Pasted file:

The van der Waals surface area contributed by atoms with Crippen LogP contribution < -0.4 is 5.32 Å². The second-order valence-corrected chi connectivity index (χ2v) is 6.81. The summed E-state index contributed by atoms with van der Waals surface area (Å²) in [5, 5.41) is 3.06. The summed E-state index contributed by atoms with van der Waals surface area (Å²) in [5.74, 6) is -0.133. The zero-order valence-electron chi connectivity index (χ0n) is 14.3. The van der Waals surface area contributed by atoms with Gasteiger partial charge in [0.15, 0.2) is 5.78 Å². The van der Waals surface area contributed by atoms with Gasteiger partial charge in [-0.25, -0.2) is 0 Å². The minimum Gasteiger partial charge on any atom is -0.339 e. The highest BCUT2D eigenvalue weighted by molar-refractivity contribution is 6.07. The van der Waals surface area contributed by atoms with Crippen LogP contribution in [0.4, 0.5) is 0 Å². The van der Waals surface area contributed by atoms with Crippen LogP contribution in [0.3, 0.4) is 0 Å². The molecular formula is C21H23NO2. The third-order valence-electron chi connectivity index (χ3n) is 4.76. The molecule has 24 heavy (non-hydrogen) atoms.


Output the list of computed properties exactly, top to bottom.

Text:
The van der Waals surface area contributed by atoms with Crippen LogP contribution < -0.4 is 5.32 Å². The second-order valence-corrected chi connectivity index (χ2v) is 6.81. The summed E-state index contributed by atoms with van der Waals surface area (Å²) in [5, 5.41) is 3.06. The summed E-state index contributed by atoms with van der Waals surface area (Å²) in [5.74, 6) is -0.133. The zero-order valence-electron chi connectivity index (χ0n) is 14.3. The van der Waals surface area contributed by atoms with Gasteiger partial charge in [0.15, 0.2) is 5.78 Å². The van der Waals surface area contributed by atoms with Gasteiger partial charge in [-0.25, -0.2) is 0 Å². The minimum Gasteiger partial charge on any atom is -0.339 e. The highest BCUT2D eigenvalue weighted by molar-refractivity contribution is 6.07. The van der Waals surface area contributed by atoms with Crippen LogP contribution in [0.4, 0.5) is 0 Å². The van der Waals surface area contributed by atoms with Crippen LogP contribution in [0.3, 0.4) is 0 Å². The molecular formula is C21H23NO2. The third-order valence-electron chi connectivity index (χ3n) is 4.76. The molecule has 24 heavy (non-hydrogen) atoms.